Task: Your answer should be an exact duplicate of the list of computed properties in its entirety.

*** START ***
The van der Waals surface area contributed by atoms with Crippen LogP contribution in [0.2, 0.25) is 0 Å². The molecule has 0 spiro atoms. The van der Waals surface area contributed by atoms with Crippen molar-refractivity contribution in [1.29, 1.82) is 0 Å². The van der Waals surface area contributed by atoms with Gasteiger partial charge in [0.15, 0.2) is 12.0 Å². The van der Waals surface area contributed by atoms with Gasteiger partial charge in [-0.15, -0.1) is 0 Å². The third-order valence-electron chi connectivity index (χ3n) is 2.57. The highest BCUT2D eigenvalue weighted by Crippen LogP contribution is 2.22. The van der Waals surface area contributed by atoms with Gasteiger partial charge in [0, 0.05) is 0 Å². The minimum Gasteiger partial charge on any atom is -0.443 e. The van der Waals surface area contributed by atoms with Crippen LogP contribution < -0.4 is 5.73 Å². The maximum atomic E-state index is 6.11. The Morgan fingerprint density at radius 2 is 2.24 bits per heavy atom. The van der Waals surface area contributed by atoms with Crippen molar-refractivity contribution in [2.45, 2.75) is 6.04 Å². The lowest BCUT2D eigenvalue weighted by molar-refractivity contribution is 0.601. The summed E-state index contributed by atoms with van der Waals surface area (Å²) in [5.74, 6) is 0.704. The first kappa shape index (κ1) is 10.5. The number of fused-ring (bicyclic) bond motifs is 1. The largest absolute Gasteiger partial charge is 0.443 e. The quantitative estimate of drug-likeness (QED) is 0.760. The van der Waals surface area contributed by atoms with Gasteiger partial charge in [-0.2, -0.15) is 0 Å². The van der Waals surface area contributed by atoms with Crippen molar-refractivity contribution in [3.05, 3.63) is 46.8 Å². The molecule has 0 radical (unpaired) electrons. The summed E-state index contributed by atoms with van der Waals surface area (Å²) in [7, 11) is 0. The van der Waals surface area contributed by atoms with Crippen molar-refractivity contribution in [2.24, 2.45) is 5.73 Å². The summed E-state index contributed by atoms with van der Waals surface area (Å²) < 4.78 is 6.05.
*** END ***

The van der Waals surface area contributed by atoms with Crippen LogP contribution in [0.2, 0.25) is 0 Å². The molecule has 0 spiro atoms. The van der Waals surface area contributed by atoms with Crippen molar-refractivity contribution in [1.29, 1.82) is 0 Å². The van der Waals surface area contributed by atoms with Gasteiger partial charge in [0.15, 0.2) is 12.0 Å². The van der Waals surface area contributed by atoms with Gasteiger partial charge in [-0.15, -0.1) is 0 Å². The third-order valence-electron chi connectivity index (χ3n) is 2.57. The highest BCUT2D eigenvalue weighted by Crippen LogP contribution is 2.22. The van der Waals surface area contributed by atoms with Gasteiger partial charge in [0, 0.05) is 0 Å². The minimum Gasteiger partial charge on any atom is -0.443 e. The van der Waals surface area contributed by atoms with Crippen LogP contribution < -0.4 is 5.73 Å². The maximum atomic E-state index is 6.11. The Morgan fingerprint density at radius 2 is 2.24 bits per heavy atom. The van der Waals surface area contributed by atoms with Crippen molar-refractivity contribution in [2.45, 2.75) is 6.04 Å². The lowest BCUT2D eigenvalue weighted by molar-refractivity contribution is 0.601. The summed E-state index contributed by atoms with van der Waals surface area (Å²) in [5.74, 6) is 0.704. The first kappa shape index (κ1) is 10.5. The number of fused-ring (bicyclic) bond motifs is 1. The largest absolute Gasteiger partial charge is 0.443 e. The quantitative estimate of drug-likeness (QED) is 0.760. The van der Waals surface area contributed by atoms with Gasteiger partial charge in [-0.2, -0.15) is 0 Å². The van der Waals surface area contributed by atoms with Crippen molar-refractivity contribution in [3.05, 3.63) is 46.8 Å². The molecule has 0 radical (unpaired) electrons. The summed E-state index contributed by atoms with van der Waals surface area (Å²) in [7, 11) is 0. The van der Waals surface area contributed by atoms with Crippen molar-refractivity contribution in [2.24, 2.45) is 5.73 Å². The summed E-state index contributed by atoms with van der Waals surface area (Å²) < 4.78 is 6.05.